Household recovery in Mosul one year after the defeat of ISIS

R. Lafta, M. Al-Nuaimi, L. R. Sultan, G. Burnham

Research output: Contribution to journalArticlepeer-review


Background: Widespread devastation to structures and households in Mosul occurred during the three years of ISIS control and the military liberation campaign by Iraqi forces assisted by coalition forces. Military operations, particularly airstrikes, resulted in a greater loss of life than during ISIS control. In 2016/17, we assessed living circumstances in Mosul immediately following defeat of ISIS. In September 2018, we reassessed many of the same indicators in Mosul households to determine the extent of recovery. Methods: For the 2018 survey, a random selection of 20 clusters were drawn from the 40 clusters surveyed in 2016/17. Of these 20 clusters, 12 were in east Mosul and 8 in west Mosul, the same proportion as the original survey. In each cluster, 30 households were interviewed. No households were included in both surveys. A team of four interviewers collected information using questions adapted from the 2016/17 questionnaire. Results: Among the 3375 persons from the 600 households in the 2018 survey, there had been 18 deaths reported in the year since the end of ISIS control, a mortality rate of 6.1/1000 (CI95% [2.4-9.8]). This compares with a mortality rate of 30.7/1000 (CI95% [28.3-33.2]) during ISIS control and liberation. Fifteen deaths were from disease, one from a non-intentional injury and two deaths due to intentional violence. Damage to dwellings had been fully repaired in only 22 (5.5%) of houses, mostly in less damaged east Mosul. Dramatic improvements in access to water and electricity have occurred, with three quarters of households reporting uninterrupted access to both. The previously reported large number of early marriages among household members stopped with the departure of ISIS. Of the 31 household marriages reported over a 12-month follow on study, 6 (19.4%) involved a female member of the household. This compares with 131 household males and 688 household females married during ISIS occupation. If marriages had continued at the same rate as for ISIS years during our one-year follow-on study, there would have been and expected 24 marriages of household males and 126 marriages of household females (OD 32.8, CI95%[10.5102.8]) p < 0.001. There were 657 children reported by households to be in primary school. However, by household listing there were only 380 of children in the usual primary school age range (6-11), suggesting older children are catching up on primary schooling missed during ISIS years. One report of physical violence between spouses occurred. By comparison, the adjusted number of reported violent spousal events during ISIS control and military action would have been 72.7 (OR 316.7, CI95% [44.42259.9]), p < 0.001. Reported complications of pregnancy also declined (OR 10.3, CI95% [5.4,19.4], p < 0.001. Conclusions: Substantial improvements in household measures have occurred since the end of ISIS control and military action, though much remains for full recovery. Many household members are now employed, primary school attendance is high and early marriage of girls was not found. There are fewer reported complications of pregnancy than in the previous study.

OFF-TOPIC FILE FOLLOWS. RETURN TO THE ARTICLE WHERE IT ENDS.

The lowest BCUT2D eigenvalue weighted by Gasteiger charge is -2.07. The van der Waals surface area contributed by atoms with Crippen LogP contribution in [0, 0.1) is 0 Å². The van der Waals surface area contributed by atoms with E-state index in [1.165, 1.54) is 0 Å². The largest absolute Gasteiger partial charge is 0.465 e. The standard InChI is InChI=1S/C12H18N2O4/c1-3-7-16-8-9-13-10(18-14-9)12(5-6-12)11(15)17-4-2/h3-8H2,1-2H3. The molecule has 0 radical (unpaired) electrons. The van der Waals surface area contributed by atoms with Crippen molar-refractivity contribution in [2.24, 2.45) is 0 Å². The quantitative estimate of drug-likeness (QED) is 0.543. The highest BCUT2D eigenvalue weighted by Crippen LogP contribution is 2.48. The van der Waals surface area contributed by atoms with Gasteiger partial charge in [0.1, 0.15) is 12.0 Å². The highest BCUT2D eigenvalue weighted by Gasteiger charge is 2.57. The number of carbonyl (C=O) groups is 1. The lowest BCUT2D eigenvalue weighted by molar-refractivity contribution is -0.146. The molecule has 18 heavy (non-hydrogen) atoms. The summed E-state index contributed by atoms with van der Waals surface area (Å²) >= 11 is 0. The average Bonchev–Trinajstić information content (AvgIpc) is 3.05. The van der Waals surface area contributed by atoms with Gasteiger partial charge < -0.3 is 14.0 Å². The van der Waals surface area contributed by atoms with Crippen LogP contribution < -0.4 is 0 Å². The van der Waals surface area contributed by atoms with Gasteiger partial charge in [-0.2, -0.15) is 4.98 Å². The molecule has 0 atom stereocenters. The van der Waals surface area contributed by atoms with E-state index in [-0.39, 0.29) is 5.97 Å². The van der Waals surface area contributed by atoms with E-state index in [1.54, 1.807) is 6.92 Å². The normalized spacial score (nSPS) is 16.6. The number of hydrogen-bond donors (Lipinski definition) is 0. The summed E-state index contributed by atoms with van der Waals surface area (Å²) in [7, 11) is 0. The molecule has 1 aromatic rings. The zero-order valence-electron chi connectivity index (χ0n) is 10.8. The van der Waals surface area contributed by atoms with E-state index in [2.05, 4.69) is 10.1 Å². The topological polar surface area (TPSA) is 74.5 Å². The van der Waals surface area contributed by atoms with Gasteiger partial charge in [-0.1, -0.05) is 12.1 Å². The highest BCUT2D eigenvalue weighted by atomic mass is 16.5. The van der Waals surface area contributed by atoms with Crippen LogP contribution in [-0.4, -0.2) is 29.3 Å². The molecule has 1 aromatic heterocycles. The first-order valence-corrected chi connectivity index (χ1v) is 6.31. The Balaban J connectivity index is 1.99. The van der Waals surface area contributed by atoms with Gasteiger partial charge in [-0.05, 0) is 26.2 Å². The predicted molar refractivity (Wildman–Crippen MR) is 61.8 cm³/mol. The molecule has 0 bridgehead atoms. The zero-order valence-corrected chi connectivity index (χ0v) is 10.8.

Original languageEnglish (US)
Article number1
JournalConflict and Health
Issue number1
StatePublished - Jan 3 2020


  • ISIS
  • Iraq
  • Mosul
  • Recovery
  • War

ASJC Scopus subject areas

  • Health(social science)
  • Public Health, Environmental and Occupational Health


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